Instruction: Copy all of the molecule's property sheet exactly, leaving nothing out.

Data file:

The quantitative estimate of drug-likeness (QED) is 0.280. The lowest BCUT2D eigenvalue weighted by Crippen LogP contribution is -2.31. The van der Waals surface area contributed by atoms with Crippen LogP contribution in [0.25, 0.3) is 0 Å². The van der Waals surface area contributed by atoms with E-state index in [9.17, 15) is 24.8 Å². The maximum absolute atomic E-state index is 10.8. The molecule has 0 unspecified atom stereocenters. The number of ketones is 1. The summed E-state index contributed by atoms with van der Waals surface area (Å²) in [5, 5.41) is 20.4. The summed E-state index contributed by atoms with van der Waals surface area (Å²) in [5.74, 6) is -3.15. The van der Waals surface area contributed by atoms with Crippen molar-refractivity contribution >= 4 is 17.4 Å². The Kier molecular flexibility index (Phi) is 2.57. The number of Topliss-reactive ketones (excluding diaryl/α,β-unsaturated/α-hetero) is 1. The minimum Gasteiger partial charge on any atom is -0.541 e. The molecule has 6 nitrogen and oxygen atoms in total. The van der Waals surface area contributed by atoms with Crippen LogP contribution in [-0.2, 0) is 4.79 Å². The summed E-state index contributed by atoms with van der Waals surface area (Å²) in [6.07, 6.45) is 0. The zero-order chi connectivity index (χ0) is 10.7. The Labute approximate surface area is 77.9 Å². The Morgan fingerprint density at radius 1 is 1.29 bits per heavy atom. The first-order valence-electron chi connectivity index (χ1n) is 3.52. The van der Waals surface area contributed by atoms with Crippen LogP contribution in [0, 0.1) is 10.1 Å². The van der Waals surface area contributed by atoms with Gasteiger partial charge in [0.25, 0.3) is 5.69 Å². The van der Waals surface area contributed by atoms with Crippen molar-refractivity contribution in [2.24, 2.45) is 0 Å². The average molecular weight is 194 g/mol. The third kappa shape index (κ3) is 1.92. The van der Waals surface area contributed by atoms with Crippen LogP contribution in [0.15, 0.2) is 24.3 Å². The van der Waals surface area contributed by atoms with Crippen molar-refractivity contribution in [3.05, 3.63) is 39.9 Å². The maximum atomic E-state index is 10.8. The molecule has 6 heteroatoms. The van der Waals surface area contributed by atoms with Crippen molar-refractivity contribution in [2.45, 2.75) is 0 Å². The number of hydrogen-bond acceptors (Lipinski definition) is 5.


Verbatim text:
The quantitative estimate of drug-likeness (QED) is 0.280. The lowest BCUT2D eigenvalue weighted by Crippen LogP contribution is -2.31. The van der Waals surface area contributed by atoms with Crippen LogP contribution in [0.25, 0.3) is 0 Å². The van der Waals surface area contributed by atoms with E-state index in [9.17, 15) is 24.8 Å². The maximum absolute atomic E-state index is 10.8. The molecule has 0 unspecified atom stereocenters. The number of ketones is 1. The summed E-state index contributed by atoms with van der Waals surface area (Å²) in [5, 5.41) is 20.4. The summed E-state index contributed by atoms with van der Waals surface area (Å²) in [5.74, 6) is -3.15. The van der Waals surface area contributed by atoms with Crippen molar-refractivity contribution >= 4 is 17.4 Å². The Kier molecular flexibility index (Phi) is 2.57. The number of Topliss-reactive ketones (excluding diaryl/α,β-unsaturated/α-hetero) is 1. The minimum Gasteiger partial charge on any atom is -0.541 e. The molecule has 6 nitrogen and oxygen atoms in total. The van der Waals surface area contributed by atoms with Crippen LogP contribution in [-0.2, 0) is 4.79 Å². The summed E-state index contributed by atoms with van der Waals surface area (Å²) in [6.07, 6.45) is 0. The zero-order chi connectivity index (χ0) is 10.7. The Labute approximate surface area is 77.9 Å². The Morgan fingerprint density at radius 1 is 1.29 bits per heavy atom. The first-order valence-electron chi connectivity index (χ1n) is 3.52. The van der Waals surface area contributed by atoms with Crippen LogP contribution in [0, 0.1) is 10.1 Å². The van der Waals surface area contributed by atoms with Gasteiger partial charge in [0.25, 0.3) is 5.69 Å². The van der Waals surface area contributed by atoms with Crippen molar-refractivity contribution in [2.24, 2.45) is 0 Å². The average molecular weight is 194 g/mol. The third kappa shape index (κ3) is 1.92. The van der Waals surface area contributed by atoms with Crippen LogP contribution in [0.15, 0.2) is 24.3 Å². The van der Waals surface area contributed by atoms with Crippen molar-refractivity contribution in [3.05, 3.63) is 39.9 Å². The maximum atomic E-state index is 10.8. The molecule has 6 heteroatoms. The van der Waals surface area contributed by atoms with Crippen molar-refractivity contribution in [2.45, 2.75) is 0 Å². The number of hydrogen-bond acceptors (Lipinski definition) is 5.